In most trade deals each side is a winner as the agreement aims to improve on a previously inferior association. The UK has a good deal on trade, however it is a minimal deal overall when compared with other third countries, particularly on services. Services account for 80% of the British economy and almost half of its total exports. Yet the deal has little to offer on financial or professional services. This will be a major issue for the service industry in the UK.


What price has the UK paid for its access to the single market? Compared to other arrangements, the UK has accepted more stringent obligations, especially on the level playing field. The Brexiteers promised a break from the Brussels red tape. In this deal the UK is entwined in enough red tape to run from Brussels to London numerous times - just look at the new dispute mechanisms. Thus, the UK now has less access to the single market than it had as a member but now has the greatest ever obligations to Brussels of any third country in European Union history.



Does it live up to what was promised in the referendum?


Ryan:


Since the referendum, those who did not accept the result have argued Brexit will never live up to what was promised – pointing in particular to the infamous £350 million a week figure. However, this deal does ensure that in future we will not pay vast annual contributions to the EU budget and will only pay for the programmes we wish to participate in. From 1st January, the UK will also adopt the points-based immigration promised by the Vote Leave campaign and be able to sign independent trade deals as we leave the Customs Union.


The Remain campaign said in the referendum that we would never be able to regain our sovereignty and still be able to secure a trade deal. The UK would have to accept free movement of people in order to retain access to the Single Market. They have been proven wrong. On the bigger picture, the main objective of Brexit has been achieved. All of these issues – whether immigration or trade or fisheries – will now be decided by the British people at the ballot box. We might make some bad decisions, but the whole point of democracy is that it gives you the choice.



Conor:


No, nothing could have lived up to the promise of the Referendum. A successful Brexit was and always will be a fantasy, and even the most ardent Brexiteers knew it deep down. The Referendum was won on outright lies, not half-truths or political spin, outright lies (The NHS could really do with that £350 a week right now). Brexiteers were able to paint leaving the EU as the best constitutional decision you could ever make. Brexiteers sold this tale like that mate who promises you that one epic night out that you just can't miss, but suddenly its 1 am and you've just been kicked out of Limelight without your coat.



What does the future hold?


Ryan:


Lots of it depends on future decisions. It depends on whether we can successfully conclude a Memorandum of Understanding on financial services by March, whether we decide to pursue a truly liberal trade agenda that brings benefits to consumers and not vested producer interests, whether we can get future agreements on SPS measures and professional qualifications, etc.


For Northern Ireland, the future is bright. These agreements have mitigated the risks and accentuated the opportunities in the Protocol. The trusted trader schemes and lack of tariffs on UK-EU trade help to remove friction East-West on goods, while provisions on cross-border trade in services reduce friction North-South. Students in Northern Ireland will get the best of both worlds with Irish taxpayers footing the bill for our continued access to Erasmus. Whether NI students continue to pick that over the new Turning scheme will show whether it is an adequate replacement.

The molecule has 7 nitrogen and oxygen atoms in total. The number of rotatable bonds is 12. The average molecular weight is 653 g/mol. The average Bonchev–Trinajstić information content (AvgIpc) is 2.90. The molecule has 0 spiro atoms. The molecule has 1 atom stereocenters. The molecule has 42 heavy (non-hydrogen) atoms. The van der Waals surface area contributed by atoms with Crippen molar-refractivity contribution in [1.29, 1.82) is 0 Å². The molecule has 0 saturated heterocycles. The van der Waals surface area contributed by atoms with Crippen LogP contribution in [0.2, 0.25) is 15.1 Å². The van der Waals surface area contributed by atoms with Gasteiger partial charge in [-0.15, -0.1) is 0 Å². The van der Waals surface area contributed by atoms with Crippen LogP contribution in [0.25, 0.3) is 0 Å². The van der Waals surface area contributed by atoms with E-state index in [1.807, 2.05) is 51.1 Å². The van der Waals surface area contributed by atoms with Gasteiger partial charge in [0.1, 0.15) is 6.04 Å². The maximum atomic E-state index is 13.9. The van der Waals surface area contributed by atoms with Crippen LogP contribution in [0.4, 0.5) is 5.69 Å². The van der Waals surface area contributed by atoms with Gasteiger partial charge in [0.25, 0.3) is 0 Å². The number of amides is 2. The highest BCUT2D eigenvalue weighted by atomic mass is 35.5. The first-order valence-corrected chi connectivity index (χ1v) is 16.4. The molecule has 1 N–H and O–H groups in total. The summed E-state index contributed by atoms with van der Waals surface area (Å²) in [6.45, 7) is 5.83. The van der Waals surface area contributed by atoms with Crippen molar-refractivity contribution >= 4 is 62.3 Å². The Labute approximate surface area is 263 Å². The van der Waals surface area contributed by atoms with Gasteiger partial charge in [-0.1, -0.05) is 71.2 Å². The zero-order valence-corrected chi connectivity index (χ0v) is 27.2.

For the UK as a whole, the future is in our hands. The success of our economy in the years ahead will be based on the tax, trade and regulatory policies we decide.



Conor:


Britain was sleeping in the spare room during the divorce. Now they are about to leave the warmth of the EU house. The UK will always be impacted by the 'Brussels Effect' where the EU directly impacts the process of unilateral regulatory globalisation due to the EU's de facto externalisation of its laws outside its borders through market mechanisms (such as GDPR).


No matter what happens, the UK will always be in the EU's regulatory orbit. The pandemic's economic fallout will mask the Brexit economic shock at least in the short term. However, in the long term, the impacts will become clearer and more definable particularly on services as mentioned above.


The reckless ignorance and disregard towards peace on the island of Ireland will always continue to be one of the darkest chapters of the Brexit saga. Despite sterling diplomatic work in preventing a hard border, particularly from the Irish Government, the Good Friday Agreement has been brutally undermined by Brexit. The Conservatives' betrayal of Unionists in Northern Ireland was like a bad movie plot where the twist was all too obvious. Unionists should feel rightly aggrieved at the extra checks between NI and mainland Britain and question their own representatives' wisdom in backing Brexit. Brexit will not define the European Union. In fact, Brexit has been far down the EU's list of priorities for some time, but nonetheless this deal is indeed a success for Europe. Unity has been maintained, the single market uncompromised and peace on the island of Ireland protected as much as possible.


Brexit's negative effects will not come with a bang such as a dramatic burst tyre but rather its impact is a number of small punctures where the air will slowly flow out to the point of failure with constant top-ups required. Brexit is not one point in time it is a fluid thing made up of agreements, regulations, memorandums of understandings and other tools of statecraft. There will be many more to come in the next decades, each of which will slowly but surely realign Britain with Europe creating something more closely resembling the soft Brexit. Then comes the fundamental question - was it all worth it? But that’s a debate for another day. At least we can all agree one thing - that a Bad Deal is better than No Deal.